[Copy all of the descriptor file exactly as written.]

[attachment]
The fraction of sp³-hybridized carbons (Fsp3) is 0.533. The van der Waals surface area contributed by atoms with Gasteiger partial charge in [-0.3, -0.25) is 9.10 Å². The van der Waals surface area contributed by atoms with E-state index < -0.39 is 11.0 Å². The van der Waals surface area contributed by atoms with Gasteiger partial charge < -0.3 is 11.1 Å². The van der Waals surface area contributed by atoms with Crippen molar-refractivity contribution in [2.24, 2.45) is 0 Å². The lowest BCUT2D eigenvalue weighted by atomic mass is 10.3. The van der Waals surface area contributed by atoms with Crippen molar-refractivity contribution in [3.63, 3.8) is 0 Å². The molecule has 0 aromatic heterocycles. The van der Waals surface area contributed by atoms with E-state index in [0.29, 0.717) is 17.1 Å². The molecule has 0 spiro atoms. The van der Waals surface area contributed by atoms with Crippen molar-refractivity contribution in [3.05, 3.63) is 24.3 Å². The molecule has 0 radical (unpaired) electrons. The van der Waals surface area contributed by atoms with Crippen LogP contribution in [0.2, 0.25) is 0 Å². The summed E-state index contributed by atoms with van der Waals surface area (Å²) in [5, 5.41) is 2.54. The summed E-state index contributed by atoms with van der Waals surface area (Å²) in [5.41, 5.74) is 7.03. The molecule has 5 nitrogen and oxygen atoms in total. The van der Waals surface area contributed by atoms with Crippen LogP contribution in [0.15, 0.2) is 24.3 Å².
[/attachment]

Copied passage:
The fraction of sp³-hybridized carbons (Fsp3) is 0.533. The van der Waals surface area contributed by atoms with Gasteiger partial charge in [-0.3, -0.25) is 9.10 Å². The van der Waals surface area contributed by atoms with E-state index < -0.39 is 11.0 Å². The van der Waals surface area contributed by atoms with Gasteiger partial charge < -0.3 is 11.1 Å². The van der Waals surface area contributed by atoms with Crippen molar-refractivity contribution in [2.24, 2.45) is 0 Å². The lowest BCUT2D eigenvalue weighted by atomic mass is 10.3. The van der Waals surface area contributed by atoms with Crippen molar-refractivity contribution in [3.63, 3.8) is 0 Å². The molecule has 0 aromatic heterocycles. The van der Waals surface area contributed by atoms with E-state index in [0.29, 0.717) is 17.1 Å². The molecule has 0 spiro atoms. The van der Waals surface area contributed by atoms with Crippen molar-refractivity contribution in [3.05, 3.63) is 24.3 Å². The molecule has 0 radical (unpaired) electrons. The van der Waals surface area contributed by atoms with Crippen LogP contribution in [0.2, 0.25) is 0 Å². The summed E-state index contributed by atoms with van der Waals surface area (Å²) in [5, 5.41) is 2.54. The summed E-state index contributed by atoms with van der Waals surface area (Å²) in [5.41, 5.74) is 7.03. The molecule has 5 nitrogen and oxygen atoms in total. The van der Waals surface area contributed by atoms with Crippen LogP contribution in [0.15, 0.2) is 24.3 Å².